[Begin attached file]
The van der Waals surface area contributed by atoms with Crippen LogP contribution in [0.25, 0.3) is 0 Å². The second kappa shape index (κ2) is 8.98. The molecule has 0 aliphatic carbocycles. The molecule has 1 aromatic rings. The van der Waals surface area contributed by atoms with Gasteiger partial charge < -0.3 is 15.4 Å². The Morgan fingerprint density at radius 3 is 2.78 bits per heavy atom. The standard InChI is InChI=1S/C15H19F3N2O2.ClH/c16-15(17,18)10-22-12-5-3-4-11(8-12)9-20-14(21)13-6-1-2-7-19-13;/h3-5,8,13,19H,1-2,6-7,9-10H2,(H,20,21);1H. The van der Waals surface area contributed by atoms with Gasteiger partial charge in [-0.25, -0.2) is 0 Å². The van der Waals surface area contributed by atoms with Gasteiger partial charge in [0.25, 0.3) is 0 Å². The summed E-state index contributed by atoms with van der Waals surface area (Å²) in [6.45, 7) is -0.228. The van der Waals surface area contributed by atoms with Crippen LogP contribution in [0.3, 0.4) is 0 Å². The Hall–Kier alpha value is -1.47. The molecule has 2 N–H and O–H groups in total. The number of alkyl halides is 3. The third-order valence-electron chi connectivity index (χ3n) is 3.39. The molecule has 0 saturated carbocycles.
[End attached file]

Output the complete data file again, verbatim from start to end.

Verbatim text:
The van der Waals surface area contributed by atoms with Crippen LogP contribution in [0.25, 0.3) is 0 Å². The second kappa shape index (κ2) is 8.98. The molecule has 0 aliphatic carbocycles. The molecule has 1 aromatic rings. The van der Waals surface area contributed by atoms with Gasteiger partial charge < -0.3 is 15.4 Å². The Morgan fingerprint density at radius 3 is 2.78 bits per heavy atom. The standard InChI is InChI=1S/C15H19F3N2O2.ClH/c16-15(17,18)10-22-12-5-3-4-11(8-12)9-20-14(21)13-6-1-2-7-19-13;/h3-5,8,13,19H,1-2,6-7,9-10H2,(H,20,21);1H. The van der Waals surface area contributed by atoms with Gasteiger partial charge in [-0.25, -0.2) is 0 Å². The van der Waals surface area contributed by atoms with Gasteiger partial charge in [0.25, 0.3) is 0 Å². The summed E-state index contributed by atoms with van der Waals surface area (Å²) in [6.45, 7) is -0.228. The van der Waals surface area contributed by atoms with Crippen LogP contribution in [0.3, 0.4) is 0 Å². The Hall–Kier alpha value is -1.47. The molecule has 2 N–H and O–H groups in total. The number of alkyl halides is 3. The third-order valence-electron chi connectivity index (χ3n) is 3.39. The molecule has 0 saturated carbocycles.